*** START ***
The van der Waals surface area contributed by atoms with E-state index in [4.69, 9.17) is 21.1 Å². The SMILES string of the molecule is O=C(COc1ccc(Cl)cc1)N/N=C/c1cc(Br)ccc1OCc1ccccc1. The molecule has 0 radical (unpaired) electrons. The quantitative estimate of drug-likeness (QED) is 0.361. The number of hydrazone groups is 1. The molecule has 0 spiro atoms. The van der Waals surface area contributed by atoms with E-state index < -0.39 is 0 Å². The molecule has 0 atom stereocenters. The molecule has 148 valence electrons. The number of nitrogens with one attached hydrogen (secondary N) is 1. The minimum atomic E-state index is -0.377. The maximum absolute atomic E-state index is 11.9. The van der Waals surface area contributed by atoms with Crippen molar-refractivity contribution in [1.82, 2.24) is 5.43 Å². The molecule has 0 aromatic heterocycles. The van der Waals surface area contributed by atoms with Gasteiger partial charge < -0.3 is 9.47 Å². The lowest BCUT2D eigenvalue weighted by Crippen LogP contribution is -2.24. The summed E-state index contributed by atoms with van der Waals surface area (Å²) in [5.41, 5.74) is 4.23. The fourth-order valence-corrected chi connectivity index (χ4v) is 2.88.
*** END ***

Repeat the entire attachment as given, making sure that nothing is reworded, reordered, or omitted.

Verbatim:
The van der Waals surface area contributed by atoms with E-state index in [4.69, 9.17) is 21.1 Å². The SMILES string of the molecule is O=C(COc1ccc(Cl)cc1)N/N=C/c1cc(Br)ccc1OCc1ccccc1. The molecule has 0 radical (unpaired) electrons. The quantitative estimate of drug-likeness (QED) is 0.361. The number of hydrazone groups is 1. The molecule has 0 spiro atoms. The van der Waals surface area contributed by atoms with E-state index < -0.39 is 0 Å². The molecule has 0 atom stereocenters. The molecule has 148 valence electrons. The number of nitrogens with one attached hydrogen (secondary N) is 1. The minimum atomic E-state index is -0.377. The maximum absolute atomic E-state index is 11.9. The van der Waals surface area contributed by atoms with Crippen molar-refractivity contribution in [1.82, 2.24) is 5.43 Å². The molecule has 0 aromatic heterocycles. The van der Waals surface area contributed by atoms with Gasteiger partial charge < -0.3 is 9.47 Å². The lowest BCUT2D eigenvalue weighted by Crippen LogP contribution is -2.24. The summed E-state index contributed by atoms with van der Waals surface area (Å²) in [5.41, 5.74) is 4.23. The fourth-order valence-corrected chi connectivity index (χ4v) is 2.88.